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C by GE smart LED bulb review: Much smarter than your average bulb

Michael Brown | March 9, 2016
GE’s C-Life and C-Sleep bulbs are a good choice for those who aren’t ready to go whole hog on the connected home.

The bulbs

The C-Sleep bulb is more interesting than the C-Light. It produces a maximum brightness of 730 lumens while consuming 11 watts. In addition to being dimmable (from the app, that is), it can produce white light in three color temperatures: Its AM setting produces a crisp white light, its Day setting changes to a closer-to-full-spectrum light, and its PM setting produces warm, orangeish-yellow light. GE didn’t provide specific Kelvin temperatures, but we were informed for an earlier story that the C-Sleep ranged from a very warm 2000 degrees Kelvin to a very cool 7000K). You can use the app to activate the AM, Day, and PM modes manually, or set the app to “follow-the-sun” mode and the bulb will automatically change its light temperature according to the time of day: coolest in the morning and warmest at night.

The C-Life bulb is slightly brighter, producing 800 lumens while consuming the same 11 watts, but its color temperature is fixed at 2700K. You can turn both bulbs on and off by touching a large bulb icon in the app, and you can drag a slider left and right to dim or brighten the bulb on a scale of 1 to 10. The bulbs are extremely responsive—turning them on or off, dimming, and changing color temperature (the C-Sleep only) happens nearly instantly.

While you currently cannot control the bulbs with third-party controllers or apps, and you can’t schedule lights to turn on and off according to a schedule, GE’s app makes the most of what the bulbs can do by letting you create lighting scenes and lighting groups. Scenes are essentially one-touch buttons that set multiple bulbs to preset values: on, off, brightness level, and color temperature (for bulbs that have that capability).

I programmed a Bedtime scene, for instance, that turned off all of the lights except for the bathroom, which I set to a PM color temperature and a level 3 brightness. You could also program a Panic scene that turns on at least one light in every room of the house if you hear a bump in the night. The app makes it very easy to create scenes, guiding you through each step in the process. The app would be even better if it let you create scenes with groups, and not just individual bulbs, so there’s room for improvement.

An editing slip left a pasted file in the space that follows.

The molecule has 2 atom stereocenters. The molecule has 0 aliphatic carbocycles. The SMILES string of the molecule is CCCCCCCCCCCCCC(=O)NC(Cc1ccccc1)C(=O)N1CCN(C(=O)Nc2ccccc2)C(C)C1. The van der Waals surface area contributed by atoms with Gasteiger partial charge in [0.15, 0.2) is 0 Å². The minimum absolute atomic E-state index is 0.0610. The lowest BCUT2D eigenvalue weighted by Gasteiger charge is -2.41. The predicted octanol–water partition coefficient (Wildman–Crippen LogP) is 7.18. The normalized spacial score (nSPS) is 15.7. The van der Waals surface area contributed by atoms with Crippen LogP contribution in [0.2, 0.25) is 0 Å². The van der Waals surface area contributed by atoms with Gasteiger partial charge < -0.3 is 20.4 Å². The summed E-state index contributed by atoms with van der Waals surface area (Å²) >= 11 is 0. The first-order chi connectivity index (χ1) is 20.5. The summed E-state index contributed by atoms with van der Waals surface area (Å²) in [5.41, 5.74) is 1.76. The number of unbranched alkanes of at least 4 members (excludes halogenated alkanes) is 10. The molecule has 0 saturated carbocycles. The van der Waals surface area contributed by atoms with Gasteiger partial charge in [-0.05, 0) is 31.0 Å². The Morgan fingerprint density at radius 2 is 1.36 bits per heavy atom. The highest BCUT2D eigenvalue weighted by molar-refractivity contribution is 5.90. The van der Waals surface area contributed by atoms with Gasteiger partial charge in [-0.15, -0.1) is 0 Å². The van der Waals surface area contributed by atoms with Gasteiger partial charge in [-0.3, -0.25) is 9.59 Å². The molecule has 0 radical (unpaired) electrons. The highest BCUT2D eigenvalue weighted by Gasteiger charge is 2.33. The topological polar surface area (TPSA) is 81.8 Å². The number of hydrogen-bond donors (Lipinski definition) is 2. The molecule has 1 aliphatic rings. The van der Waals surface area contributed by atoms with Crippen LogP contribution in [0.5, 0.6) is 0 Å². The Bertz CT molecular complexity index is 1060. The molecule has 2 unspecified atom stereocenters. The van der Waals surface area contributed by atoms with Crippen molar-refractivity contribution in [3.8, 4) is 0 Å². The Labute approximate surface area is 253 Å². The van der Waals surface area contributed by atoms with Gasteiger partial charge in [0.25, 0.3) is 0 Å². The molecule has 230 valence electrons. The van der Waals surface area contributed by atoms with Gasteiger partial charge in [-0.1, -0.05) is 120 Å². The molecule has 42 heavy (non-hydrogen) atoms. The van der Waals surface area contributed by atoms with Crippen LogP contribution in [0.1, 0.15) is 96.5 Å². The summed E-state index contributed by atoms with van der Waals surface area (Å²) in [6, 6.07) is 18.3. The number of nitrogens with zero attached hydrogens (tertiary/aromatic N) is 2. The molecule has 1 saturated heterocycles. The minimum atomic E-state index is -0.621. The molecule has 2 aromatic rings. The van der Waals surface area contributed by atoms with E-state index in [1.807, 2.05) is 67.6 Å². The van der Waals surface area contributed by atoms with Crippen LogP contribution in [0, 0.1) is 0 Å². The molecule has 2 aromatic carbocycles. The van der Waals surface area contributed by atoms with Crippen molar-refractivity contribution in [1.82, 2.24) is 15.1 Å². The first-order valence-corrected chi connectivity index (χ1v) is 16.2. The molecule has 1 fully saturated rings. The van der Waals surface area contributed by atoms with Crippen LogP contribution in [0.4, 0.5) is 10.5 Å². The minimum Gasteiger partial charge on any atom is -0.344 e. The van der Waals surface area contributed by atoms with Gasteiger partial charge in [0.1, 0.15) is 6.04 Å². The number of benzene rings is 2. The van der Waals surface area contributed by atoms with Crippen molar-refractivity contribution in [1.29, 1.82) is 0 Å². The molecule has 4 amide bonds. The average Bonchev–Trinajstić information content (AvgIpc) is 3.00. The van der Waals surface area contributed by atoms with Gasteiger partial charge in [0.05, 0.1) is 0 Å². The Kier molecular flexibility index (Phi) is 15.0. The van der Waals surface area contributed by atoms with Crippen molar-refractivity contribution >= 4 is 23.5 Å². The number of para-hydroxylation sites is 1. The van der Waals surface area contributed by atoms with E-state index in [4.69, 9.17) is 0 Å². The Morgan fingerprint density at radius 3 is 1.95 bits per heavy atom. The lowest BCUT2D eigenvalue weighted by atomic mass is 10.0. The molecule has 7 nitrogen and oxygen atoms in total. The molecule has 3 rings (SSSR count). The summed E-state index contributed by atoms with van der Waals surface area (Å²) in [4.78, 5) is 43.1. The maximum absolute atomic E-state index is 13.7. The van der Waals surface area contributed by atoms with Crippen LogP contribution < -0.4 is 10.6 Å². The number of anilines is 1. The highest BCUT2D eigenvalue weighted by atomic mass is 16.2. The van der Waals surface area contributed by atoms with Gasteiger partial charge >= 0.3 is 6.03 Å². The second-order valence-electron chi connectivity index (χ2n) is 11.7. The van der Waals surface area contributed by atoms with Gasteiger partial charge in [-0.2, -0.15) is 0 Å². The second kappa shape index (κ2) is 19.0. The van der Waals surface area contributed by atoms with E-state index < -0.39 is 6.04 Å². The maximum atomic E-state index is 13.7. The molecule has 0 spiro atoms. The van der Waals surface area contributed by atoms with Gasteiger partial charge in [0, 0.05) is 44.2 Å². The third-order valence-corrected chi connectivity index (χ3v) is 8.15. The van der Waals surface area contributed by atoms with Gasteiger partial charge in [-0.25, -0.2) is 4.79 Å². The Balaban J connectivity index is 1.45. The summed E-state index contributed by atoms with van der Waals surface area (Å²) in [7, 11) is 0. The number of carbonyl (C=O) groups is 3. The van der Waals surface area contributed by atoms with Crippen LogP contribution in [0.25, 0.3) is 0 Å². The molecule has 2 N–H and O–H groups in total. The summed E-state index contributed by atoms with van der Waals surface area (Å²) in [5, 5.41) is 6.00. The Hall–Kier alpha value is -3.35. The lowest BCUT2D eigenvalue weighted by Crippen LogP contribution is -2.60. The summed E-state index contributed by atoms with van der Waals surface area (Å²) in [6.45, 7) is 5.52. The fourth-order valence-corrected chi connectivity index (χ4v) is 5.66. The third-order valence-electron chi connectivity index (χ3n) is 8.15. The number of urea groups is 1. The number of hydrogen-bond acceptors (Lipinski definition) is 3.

Speaking of groups, they are exactly that: You can assign any number of bulbs to a group so that they can all be controlled at the same time. Say you have three pendant lights over your kitchen counter: You’d probably want to turn all of them on at once instead of one at a time. Creating a “pendant” group would do that for you. Or you could create an “outdoor” group and install bulbs in your front and rear porch lights. Individual bulbs can also be assigned to multiple groups, so that if you wanted to light the first and third pendants but not the center one, you could create a group called “outer” or what have you. But assigning bulbs to groups doesn’t prevent you from controlling them independently, either from within the Group screen or by tapping on Bulbs (icons for both appear at the bottom of the home screen).


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